My Musings – Been thinking a lot about the aging process here lately. In my adult Sunday School class yesterday, we talked about the various age groups in the Body and how they relate to each other, noting that older does not always equate with more mature in the faith. Wouldn’t it be nice if we matured as fast (at least it seems fast now that I am in my mid-sixties) as we aged? I confessed to the class to being older (it was quite obvious, of course), but not old (some denial going on?). I also told them I aspired to being the oldest in our Church, but was willing to be patient about it.
Back to aging, versus maturing. In the above text, as John speaks of three ages of men (children, young men and fathers) he could just as well be speaking about the three stages of salvation and Christian maturity (justification, sanctification, glorification).
Dear Children (Justification) – A judicial act of God, by which he pardons all the sins of those who believe in Christ, and accounts, accepts, and treats them as righteous in the eye of the law. In addition to the pardon of sin, justification declares that all the claims of the law are satisfied in respect of the justified. The law is not relaxed or set aside, but is declared to be fulfilled – Easton’s Bible dictionary. New York: Harper & Brothers. This is a past event that is accomplished through the work of the Son.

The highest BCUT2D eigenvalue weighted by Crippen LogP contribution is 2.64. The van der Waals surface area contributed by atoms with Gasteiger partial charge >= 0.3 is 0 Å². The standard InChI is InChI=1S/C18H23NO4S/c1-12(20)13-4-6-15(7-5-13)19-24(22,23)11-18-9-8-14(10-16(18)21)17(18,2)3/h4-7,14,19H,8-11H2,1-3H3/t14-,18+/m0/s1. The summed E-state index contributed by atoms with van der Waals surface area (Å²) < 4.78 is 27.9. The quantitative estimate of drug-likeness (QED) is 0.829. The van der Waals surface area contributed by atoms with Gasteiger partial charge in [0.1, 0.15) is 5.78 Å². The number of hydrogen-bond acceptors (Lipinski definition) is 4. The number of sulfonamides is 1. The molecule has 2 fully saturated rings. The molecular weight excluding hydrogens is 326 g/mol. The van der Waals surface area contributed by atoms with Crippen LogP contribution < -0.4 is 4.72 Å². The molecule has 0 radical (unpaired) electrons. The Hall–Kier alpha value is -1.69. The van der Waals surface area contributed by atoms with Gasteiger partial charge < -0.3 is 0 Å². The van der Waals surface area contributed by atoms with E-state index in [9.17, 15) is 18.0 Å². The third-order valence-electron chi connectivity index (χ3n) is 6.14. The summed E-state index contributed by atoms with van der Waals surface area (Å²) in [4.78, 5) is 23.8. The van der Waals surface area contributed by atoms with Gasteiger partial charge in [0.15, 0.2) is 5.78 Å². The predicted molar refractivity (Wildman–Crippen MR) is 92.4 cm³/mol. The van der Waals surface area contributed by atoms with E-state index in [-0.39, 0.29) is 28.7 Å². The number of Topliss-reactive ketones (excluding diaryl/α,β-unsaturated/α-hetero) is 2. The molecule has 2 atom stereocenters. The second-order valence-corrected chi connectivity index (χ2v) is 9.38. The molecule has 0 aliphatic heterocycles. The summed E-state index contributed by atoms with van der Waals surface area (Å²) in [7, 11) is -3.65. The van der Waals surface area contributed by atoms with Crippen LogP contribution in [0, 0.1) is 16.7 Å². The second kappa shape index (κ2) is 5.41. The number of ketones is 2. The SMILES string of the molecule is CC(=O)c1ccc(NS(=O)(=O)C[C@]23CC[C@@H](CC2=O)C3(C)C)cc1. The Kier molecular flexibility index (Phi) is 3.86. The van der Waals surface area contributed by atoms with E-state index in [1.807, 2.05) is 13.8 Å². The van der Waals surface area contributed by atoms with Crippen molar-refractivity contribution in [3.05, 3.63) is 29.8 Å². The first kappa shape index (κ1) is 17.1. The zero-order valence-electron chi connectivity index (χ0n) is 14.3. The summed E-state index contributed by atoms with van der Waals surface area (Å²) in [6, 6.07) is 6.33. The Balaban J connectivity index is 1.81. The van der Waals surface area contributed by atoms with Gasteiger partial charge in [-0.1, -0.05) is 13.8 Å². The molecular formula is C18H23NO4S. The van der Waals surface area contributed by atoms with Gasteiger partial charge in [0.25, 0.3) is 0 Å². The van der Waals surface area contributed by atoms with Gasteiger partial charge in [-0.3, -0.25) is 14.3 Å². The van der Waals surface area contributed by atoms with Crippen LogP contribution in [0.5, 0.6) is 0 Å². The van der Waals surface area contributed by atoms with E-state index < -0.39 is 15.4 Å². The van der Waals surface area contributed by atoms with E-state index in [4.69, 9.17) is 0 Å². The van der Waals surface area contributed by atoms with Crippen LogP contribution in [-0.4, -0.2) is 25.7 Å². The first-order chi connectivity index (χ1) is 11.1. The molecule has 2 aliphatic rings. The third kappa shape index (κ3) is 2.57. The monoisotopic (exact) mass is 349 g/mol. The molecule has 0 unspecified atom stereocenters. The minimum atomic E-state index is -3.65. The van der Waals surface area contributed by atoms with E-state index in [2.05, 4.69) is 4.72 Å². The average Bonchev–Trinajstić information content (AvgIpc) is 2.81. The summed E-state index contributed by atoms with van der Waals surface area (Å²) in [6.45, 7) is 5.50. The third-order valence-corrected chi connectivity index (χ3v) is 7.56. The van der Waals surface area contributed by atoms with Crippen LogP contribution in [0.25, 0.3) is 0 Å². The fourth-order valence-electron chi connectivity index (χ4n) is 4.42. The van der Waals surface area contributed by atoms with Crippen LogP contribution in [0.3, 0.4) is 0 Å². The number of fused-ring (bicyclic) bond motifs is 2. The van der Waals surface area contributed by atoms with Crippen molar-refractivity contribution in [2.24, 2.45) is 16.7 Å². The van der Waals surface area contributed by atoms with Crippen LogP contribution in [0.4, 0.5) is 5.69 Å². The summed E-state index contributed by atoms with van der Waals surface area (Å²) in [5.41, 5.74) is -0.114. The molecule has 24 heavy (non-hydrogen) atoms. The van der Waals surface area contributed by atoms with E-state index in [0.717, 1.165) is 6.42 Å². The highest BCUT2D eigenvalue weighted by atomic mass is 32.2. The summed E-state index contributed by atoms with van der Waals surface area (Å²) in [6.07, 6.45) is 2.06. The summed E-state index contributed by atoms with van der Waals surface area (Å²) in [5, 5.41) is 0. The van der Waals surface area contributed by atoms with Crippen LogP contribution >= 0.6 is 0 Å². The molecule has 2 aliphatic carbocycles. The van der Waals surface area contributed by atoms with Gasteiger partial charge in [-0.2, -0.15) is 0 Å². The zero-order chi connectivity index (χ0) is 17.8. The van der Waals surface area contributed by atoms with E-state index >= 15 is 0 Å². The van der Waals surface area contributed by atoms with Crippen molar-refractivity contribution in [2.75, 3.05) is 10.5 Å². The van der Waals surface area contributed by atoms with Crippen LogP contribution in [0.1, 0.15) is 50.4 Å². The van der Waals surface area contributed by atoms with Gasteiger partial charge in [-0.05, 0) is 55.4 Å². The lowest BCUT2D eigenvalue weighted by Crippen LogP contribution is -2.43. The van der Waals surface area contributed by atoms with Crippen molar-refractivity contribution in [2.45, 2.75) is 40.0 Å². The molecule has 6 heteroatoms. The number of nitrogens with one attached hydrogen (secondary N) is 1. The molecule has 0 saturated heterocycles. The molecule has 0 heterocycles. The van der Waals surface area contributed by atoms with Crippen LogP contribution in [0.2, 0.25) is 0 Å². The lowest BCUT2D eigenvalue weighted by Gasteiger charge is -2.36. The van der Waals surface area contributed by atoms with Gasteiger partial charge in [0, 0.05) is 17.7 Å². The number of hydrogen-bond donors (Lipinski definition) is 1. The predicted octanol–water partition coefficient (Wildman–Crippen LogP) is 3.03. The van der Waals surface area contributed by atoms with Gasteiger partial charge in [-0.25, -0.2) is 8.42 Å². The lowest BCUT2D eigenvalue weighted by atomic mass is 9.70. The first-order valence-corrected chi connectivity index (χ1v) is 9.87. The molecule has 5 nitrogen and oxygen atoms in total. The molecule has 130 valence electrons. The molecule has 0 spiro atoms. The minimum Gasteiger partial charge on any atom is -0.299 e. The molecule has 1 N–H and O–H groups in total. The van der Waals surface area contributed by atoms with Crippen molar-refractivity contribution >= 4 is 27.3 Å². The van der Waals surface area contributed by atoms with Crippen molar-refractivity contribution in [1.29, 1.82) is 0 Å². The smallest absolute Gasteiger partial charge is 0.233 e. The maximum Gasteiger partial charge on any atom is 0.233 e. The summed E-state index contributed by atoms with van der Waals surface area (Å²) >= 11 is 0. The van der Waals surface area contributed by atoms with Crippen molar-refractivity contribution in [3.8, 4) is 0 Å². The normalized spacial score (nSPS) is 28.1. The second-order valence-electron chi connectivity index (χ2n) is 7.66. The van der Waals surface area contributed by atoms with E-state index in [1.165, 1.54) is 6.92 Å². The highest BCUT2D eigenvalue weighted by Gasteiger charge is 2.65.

Young Men (Sanctification) – In Christian theology, a distinction is made between justification and sanctification where justification refers to having saving faith and sanctification refers to the process of gradual purification from sin and progressive spiritual growth that should mark the life of the believer – The Lexham Bible Dictionary. Bellingham, WA: Lexham Press. This is an on-going process that is accomplished through the work of the Holy Spirit.
Fathers (Glorification) – In the Scripture the idea of glorification deals with the ultimate perfection of believers. It is ours by inheritance – Evangelical dictionary of biblical theology, Grand Rapids: Baker Book House. This is our future destination through the work of the Father.
Interestingly, while these three aspects of salvation occur in the past (“have been justified through faith“), present (“are being transformed into His likeness“) and future (“we shall be like Him“), John speaks of them all as having already taken place (“have been forgiven“, “have overcome“, “have known Him“). How each of us progress is different, and all of us experience our ups and downs, but that first act of faith guarantees the ultimate perfection of them all. It kind of looks like this:
My Advice – Do not be discouraged. “He who began a good work in you will carry it on to completion until the Day of Christ Jesus (Philippians 1:6, NIV 1978).” It’s a done deal. So, “let us throw off everything that hinders and the sin that so easily [those ups and downs] entangles, and let us run with perseverance the race marked out for us (Hebrews 12:1, NIV 1978).” And one day “we shall see Him as He is.” What a glorious thought!